Finding the Diameter in Real-World Graphs

Experimentally Turning a Lower Bound into an Upper Bound
  • Pierluigi Crescenzi
  • Roberto Grossi
  • Claudio Imbrenda
  • Leonardo Lanzi
  • Andrea Marino
Part of the Lecture Notes in Computer Science book series (LNCS, volume 6346)


The diameter of an unweighted graph is the maximum pairwise distance among its connected vertices. It is one of the main measures in real-world graphs and complex networks. The double sweep is a simple method to find a lower bound for the diameter. It chooses a random vertex and performs two breadth-first searches (BFSes), returning the maximum length among the shortest paths thus found. We propose an algorithm called fringe, which uses few BFSes to find a matching upper bound for almost all the graphs in our dataset of 44 real-world graphs. In the few graphs it cannot, we perform an exhaustive search of the diameter using a cluster of machines for a total of 40 cores. In all cases, the diameter is surprisingly equal to the lower bound found after very few executions of the double sweep method. The lesson learned is that the latter can be used to find the diameter of real-world graphs in many more cases than expected, and our fringe algorithm can quickly validate this finding for most of them.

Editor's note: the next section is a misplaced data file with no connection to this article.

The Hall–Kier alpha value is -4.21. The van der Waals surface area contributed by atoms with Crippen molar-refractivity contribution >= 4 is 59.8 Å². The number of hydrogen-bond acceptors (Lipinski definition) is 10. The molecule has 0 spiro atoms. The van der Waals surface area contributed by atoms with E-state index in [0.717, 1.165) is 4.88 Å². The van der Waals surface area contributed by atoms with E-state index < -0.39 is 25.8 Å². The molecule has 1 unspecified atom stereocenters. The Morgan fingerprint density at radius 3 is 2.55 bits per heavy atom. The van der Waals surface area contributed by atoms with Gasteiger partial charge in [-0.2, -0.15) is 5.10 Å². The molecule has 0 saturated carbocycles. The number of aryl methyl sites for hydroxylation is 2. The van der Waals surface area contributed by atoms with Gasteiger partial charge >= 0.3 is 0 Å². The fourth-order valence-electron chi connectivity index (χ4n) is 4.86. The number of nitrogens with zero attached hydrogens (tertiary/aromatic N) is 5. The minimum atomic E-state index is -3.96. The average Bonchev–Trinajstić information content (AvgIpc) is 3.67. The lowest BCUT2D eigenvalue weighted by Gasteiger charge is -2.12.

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Copyright information

© Springer-Verlag Berlin Heidelberg 2010

Authors and Affiliations

  • Pierluigi Crescenzi
    • 1
  • Roberto Grossi
    • 2
  • Claudio Imbrenda
    • 2
  • Leonardo Lanzi
    • 1
  • Andrea Marino
    • 1
  1. 1.Dipartimento di Sistemi e InformaticaUniversità di Firenze 
  2. 2.Dipartimento di InformaticaUniversità di Pisa 

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